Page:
IEEE 802.11 Standards Comparison
For detail, watch this video from Cisco learning center.
IEEE standards define the physical layer and the Media Access Control (MAC) sublayer of the data link layer of the OSI model. The original 802.11 wireless standard was completed in June, 1997. It was revised in 1999 to create IEEE 802.11a/b and then reaffirmed in 2003 as IEEE 802.11g. IEEE 802.11n is an upcoming amendment to the IEEE 802.11-2007 wireless networking standard to improve network throughput over previous standards, such as 802.11b and 802.11g, with a significant increase in the maximum raw, OSI physical layer (PHY) data rate.
802.11a has data rates range from 25 mbps to 54 mbps. Indoor range is 100 feet. Operating frequency is 5 GHz.
802.11b has has data rate range from 6.5 mbps to 11 mbps. Indoor range is 100 feet. Operating frequency is 2.4 GHz.
802.11g has data rate range from 25 mbps to 54 mbps. Indoor range is 100 feet. Operating frequency is 2.4 GHz.
802.11n has data rate range from 200 mbps to 540 mbps. Indoor range is 160 feet. Operating frequency is either 2.4 GHz or 5 GHz.
By design, the standard does not address the upper layers of the OSI model. IEEE 802.11b was defined using Direct Sequence Spread Spectrum (DSSS). DSSS uses just one channel that spreads the data across all frequencies defined by that channel. Table 3-1 shows the different standards and how they compare.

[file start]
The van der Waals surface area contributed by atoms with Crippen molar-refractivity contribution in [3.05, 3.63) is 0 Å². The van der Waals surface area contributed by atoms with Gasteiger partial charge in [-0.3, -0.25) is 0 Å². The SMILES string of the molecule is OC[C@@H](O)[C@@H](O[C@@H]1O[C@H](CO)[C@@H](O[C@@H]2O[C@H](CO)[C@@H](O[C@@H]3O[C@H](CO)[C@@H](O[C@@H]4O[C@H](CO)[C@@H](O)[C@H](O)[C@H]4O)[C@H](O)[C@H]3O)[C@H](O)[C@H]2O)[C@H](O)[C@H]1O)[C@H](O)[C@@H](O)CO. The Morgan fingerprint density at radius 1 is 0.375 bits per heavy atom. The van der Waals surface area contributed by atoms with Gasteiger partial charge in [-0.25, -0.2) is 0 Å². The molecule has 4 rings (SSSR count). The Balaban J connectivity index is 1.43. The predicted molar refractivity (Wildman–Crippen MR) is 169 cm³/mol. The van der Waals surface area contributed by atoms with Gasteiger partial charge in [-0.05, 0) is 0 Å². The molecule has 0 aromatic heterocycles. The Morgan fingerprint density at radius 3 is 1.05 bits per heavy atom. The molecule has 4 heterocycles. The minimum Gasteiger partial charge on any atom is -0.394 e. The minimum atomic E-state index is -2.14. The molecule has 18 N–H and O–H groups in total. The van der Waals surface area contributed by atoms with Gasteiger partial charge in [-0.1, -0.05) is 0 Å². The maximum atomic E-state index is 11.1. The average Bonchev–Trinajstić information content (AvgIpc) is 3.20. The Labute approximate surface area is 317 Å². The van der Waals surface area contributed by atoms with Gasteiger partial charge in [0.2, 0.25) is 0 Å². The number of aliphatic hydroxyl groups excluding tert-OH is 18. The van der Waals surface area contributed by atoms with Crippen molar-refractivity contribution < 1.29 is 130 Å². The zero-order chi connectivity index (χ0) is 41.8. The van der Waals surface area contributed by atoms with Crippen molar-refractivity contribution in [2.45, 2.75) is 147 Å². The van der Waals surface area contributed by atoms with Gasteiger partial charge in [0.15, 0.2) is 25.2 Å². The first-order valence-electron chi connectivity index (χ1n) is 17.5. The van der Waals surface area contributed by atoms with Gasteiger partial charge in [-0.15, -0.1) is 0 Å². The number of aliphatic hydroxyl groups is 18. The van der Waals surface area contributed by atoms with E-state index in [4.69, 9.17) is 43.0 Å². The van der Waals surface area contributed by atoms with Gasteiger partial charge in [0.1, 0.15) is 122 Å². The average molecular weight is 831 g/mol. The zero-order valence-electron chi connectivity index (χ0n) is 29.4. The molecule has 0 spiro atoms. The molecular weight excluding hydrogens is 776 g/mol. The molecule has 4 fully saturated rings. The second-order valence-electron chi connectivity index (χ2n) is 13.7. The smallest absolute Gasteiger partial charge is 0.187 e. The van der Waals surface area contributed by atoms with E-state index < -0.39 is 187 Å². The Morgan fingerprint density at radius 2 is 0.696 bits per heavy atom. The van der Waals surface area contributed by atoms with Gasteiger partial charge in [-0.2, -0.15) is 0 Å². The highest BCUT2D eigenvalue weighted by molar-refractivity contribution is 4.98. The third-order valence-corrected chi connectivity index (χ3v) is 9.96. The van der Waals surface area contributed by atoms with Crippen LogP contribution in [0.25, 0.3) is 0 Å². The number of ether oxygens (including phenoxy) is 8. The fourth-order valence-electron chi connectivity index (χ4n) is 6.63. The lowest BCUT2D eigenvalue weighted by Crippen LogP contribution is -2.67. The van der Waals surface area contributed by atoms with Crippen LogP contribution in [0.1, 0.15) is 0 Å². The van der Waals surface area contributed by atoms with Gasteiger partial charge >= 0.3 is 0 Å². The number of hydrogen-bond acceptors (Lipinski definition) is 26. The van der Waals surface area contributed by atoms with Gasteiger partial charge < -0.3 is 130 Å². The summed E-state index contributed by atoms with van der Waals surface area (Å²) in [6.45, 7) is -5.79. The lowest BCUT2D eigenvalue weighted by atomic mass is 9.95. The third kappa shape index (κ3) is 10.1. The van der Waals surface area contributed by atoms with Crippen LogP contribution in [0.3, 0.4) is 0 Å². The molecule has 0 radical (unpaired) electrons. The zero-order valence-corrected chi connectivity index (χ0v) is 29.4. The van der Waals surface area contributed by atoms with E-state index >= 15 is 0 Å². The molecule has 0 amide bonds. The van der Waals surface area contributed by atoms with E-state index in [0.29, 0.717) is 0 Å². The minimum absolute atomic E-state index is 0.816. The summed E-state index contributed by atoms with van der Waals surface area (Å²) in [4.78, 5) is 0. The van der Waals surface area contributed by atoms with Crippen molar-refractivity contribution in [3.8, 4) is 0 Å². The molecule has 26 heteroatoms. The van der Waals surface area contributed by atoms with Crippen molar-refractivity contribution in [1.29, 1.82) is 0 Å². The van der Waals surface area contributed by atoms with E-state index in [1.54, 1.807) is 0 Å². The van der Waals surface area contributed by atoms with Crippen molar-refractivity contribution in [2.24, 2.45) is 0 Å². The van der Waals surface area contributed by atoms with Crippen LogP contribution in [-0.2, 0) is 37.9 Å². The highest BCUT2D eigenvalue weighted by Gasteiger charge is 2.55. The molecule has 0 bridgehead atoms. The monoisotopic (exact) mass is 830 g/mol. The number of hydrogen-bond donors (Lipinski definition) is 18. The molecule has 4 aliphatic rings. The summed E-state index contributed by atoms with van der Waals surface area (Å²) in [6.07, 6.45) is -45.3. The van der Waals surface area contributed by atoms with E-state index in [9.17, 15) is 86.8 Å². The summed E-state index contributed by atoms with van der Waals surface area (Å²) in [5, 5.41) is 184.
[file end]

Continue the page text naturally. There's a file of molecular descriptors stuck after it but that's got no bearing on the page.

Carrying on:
Table 3-1. 802.11 Standards
IEEE 802.11 divided the 2.4-GHz ISM band into 14 channels, but local regulatory agencies such as the FCC designate which channels are allowed, such as channels 1 through 11 in the United States. Each channel in the 2.4 GHz ISM band is 22 MHz wide with 5 MHz separation, resulting in overlap with channels before or after a defined channel. Therefore, a separation of 5 channels is needed to ensure unique nonoverlapping channels. Given the FCC example of 11 channels, the maximum of nonoverlapping frequencies are channels 1, 6, and 11.
Recall that wireless uses half-duplex communication, so the basic throughput is only about half of the data rate. Because of this, the IEEE 802.11b main development goal is to achieve higher data rates within the 2.4-GHz ISM band to continue to increase the Wi-Fi consumer market and encourage consumer acceptance of Wi-Fi.
802.11b defined the usage of DSSS with newer encoding or modulation of Complementary Code Keying (CCK) for higher data rates of 5.5 and 11 Mbps (Barker Coding of 1 and 2 Mbps). 802.11b still uses the same 2.4-GHz ISM band and is backward compatible with prior 802.11 and its associated data rates of 1 and 2 Mbps.
The year that the 802.11b standard was adopted, IEEE developed another standard known as 802.11a. This standard was motivated by the goal of increasing data rates by using a different OFDM spread spectrum and modulation technology and using the less crowded frequency of 5 GHz UNII. The 2.4-GHz ISM band was widely used for all WLAN devices, such as Bluetooth, cordless phones, monitors, video, and home gaming consoles, and it also happens to be the same frequency used by microwave ovens. 802.11a was not as widely known because materials for chip manufacturing were less readily available and initially resulted in higher cost. Most applications satisfied the requirements following the cheaper and more accessible standards of 802.11b.
A more recent development by IEEE maintains usage of the 802.11 MAC and obtains higher data rates in the 2.4-GHz ISM band. The IEEE 802.11g amendment uses the newer OFDM from 802.11a for higher speeds, yet is backward compatible with 802.11b using DSSS, which was already using the same ISM frequency band. DSSS data rates of 1, 2, 5.5, and 11 Mbps are supported, as are OFDM data rates of 6, 9, 12, 18, 24, 48, and 54 Mbps. IEEE requires only mandatory data rates of OFDM using 6, 12, and 24 Mbps, regardless whether it is 802.11a or 802.11g OFDM.